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A Multi-dimensional Approach To Managing Interpersonal Relations

By Dr. Adinoyi Ojo Onukaba   |   06 December 2015   |   1:33 am  

Interpersonal-RelationsWe all need relationships. We are all involved in relationships. Man’s need for affection leads him to building relationships. The need for affection is the need for relationships. To be human is to be involved in relationships, such as family, friends, business, communal and nation-to-nation relationships. No man is an island unto himself. We are human because we belong and relate with other people in the society.  Building, managing and sustaining relationships are important in our lives.

These are some of the important messages in Kelechi Shadrach Okoronkwo’s book, Managing Interpersonal Communication: A study on Temperament and Perception (Kraftbook Limited, Ibadan; 2015). The book teaches us how to build and manage relationships in a sustainable and mutually beneficial way. Success in life, the book says, depends on our ability to manage relationships. It says that relationships have to be well managed to create maximum benefits for all concerned.

As we all know, it is not easy keeping relationships. But Success in every business begins with the ability to keep relationships. That will help you to get people to cooperate. How then do you get people to cooperate? All discussions, illustration and demonstrations in Okoronkwo’s book are models to answering this Interpersonal Relations question.

The author’s allusion to E.M. Forster’s essay on tolerates relives our moments and shows direction: Surely the only sound foundation for a civilization is a sound state of mind… If you don’t like people, put up with them as well as you can. Don’t try to love them. You can’t, and you’ll only strain yourself. But try to tolerate them. On the basis of that tolerance to a civilized future may be built. Certainly I see no other foundation for the postwar world.

We can agree with Foster that the world is full of people, the way it has never been so full before, and people are all tumbling over each other. Most of these people, he says, “one doesn’t know and some of them one doesn’t like; doesn’t like the color of their skins, say, or the shape of their noses, or the way they blow them or don’t blow them, or the way they talk, or their fondness of jazz or their dislike of jazz, and so on. Well, what is one to do? There are two solutions. One is the Nazi solution. If you don’t like them, kill them, banish them, segregate them, and strut up and down proclaiming that you are the salt of the earth. The other way is less thrilling, but is on the whole the way of the democracies, and I prefer it”.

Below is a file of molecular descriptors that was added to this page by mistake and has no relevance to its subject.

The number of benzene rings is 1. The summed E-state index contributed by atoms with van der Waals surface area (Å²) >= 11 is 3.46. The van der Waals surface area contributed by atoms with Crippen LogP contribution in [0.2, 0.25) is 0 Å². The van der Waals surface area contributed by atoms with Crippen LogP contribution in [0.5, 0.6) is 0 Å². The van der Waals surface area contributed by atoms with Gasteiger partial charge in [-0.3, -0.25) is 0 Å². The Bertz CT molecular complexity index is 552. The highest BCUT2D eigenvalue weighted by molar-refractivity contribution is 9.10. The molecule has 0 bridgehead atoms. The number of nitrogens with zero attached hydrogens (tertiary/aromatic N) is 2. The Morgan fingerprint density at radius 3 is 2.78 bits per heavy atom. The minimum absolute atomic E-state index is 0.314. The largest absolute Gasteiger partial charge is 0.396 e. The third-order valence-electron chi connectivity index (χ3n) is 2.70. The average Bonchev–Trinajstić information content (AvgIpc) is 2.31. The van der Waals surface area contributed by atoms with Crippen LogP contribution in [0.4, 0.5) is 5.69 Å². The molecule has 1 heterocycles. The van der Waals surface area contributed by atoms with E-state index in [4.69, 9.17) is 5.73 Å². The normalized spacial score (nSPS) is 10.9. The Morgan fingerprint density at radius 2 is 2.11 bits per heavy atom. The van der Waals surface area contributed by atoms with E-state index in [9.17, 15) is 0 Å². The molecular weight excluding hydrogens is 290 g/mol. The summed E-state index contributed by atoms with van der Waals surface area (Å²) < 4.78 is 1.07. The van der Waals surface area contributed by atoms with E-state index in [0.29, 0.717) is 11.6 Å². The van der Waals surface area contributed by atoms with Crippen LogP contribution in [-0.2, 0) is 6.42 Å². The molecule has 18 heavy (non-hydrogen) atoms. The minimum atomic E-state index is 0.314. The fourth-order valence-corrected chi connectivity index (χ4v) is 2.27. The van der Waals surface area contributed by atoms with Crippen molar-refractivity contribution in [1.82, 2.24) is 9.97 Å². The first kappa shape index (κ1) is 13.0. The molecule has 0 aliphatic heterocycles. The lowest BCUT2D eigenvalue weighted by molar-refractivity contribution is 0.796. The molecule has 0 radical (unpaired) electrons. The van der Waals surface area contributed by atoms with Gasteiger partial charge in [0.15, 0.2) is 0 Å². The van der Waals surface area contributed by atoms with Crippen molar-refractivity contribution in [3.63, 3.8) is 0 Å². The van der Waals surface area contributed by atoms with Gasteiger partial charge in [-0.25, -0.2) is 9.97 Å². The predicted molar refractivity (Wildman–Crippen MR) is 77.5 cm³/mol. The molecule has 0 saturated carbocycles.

The author’s demonstration of self-perception as a gateway to Live Positions—the ways people appraise themselves and others— is also instructive. The author says there are four Live Positions namely: I am Okay, you are not Okay. This is the situation where an individual thinks that he is superior to others. People with this live position find it difficult to cope with others because they puff-up themselves always and people tend to dislike them for that. The second is I am not Okay, you are not Okay. People with this live position think that everybody is the same—never-do-wells. They don’t see themselves to be good and they do not see other people to be good either. Individuals with this mental image are neither eventful nor daring. The third one is I am not Okay, you are Okay. People with this Live Position think that they are inferior to others. They feel that every other person could do better than they could do. This is a poor live position; and finally, I am Okay and you are Okay. This is the normal and only good live position. This set of people believes that they can do well the way others could. These characters expect other people to be good because they themselves are good. They are daring and most times successful.

The book 212-page book has two parts. Part A discusses Temperament and Perception and their effects in Interpersonal Communications. It goes on to argue that Temperament and Perception are factors that affect relationships. The key to successful management of relationships, the book reveals, is in understanding behavioural differences among people. Indeed, people are different. What works for some people may not work for others. The way we relate to some people may not be the way we relate to others. It is important, therefore, to understand each person’s temperament, expectations and idiosyncrasies in order to know how to relate well to the person. This is what is meant by temperament in this valuable book.  Perception is not always the same as reality. But perception is as important as reality. In relationships, we need to understand and manage perception. Inter-personal communication is critical to successful management of perception. We need to communicate well to avoid perception problems and to ensure sustainable relationships. Communication is the key to the success or failure of relationships.

Part B dwells on some nuggets that make relationships work. They adequately summarized in his two quotes on page 101 that “Every one of us has conscience. You can always appeal to our consciences by challenging our weaknesses in a positive way”, and “Eventually, great men in all businesses go out of their ways to keep their relationships; because their relationships are their businesses”.

This book teaches us how to value, understand and keep relationships.  Successful management of relationships requires great skills.

• Dr. Adinoyi Ojo Onukaba is former Managing Director of Daily Times Nigeria Plc.



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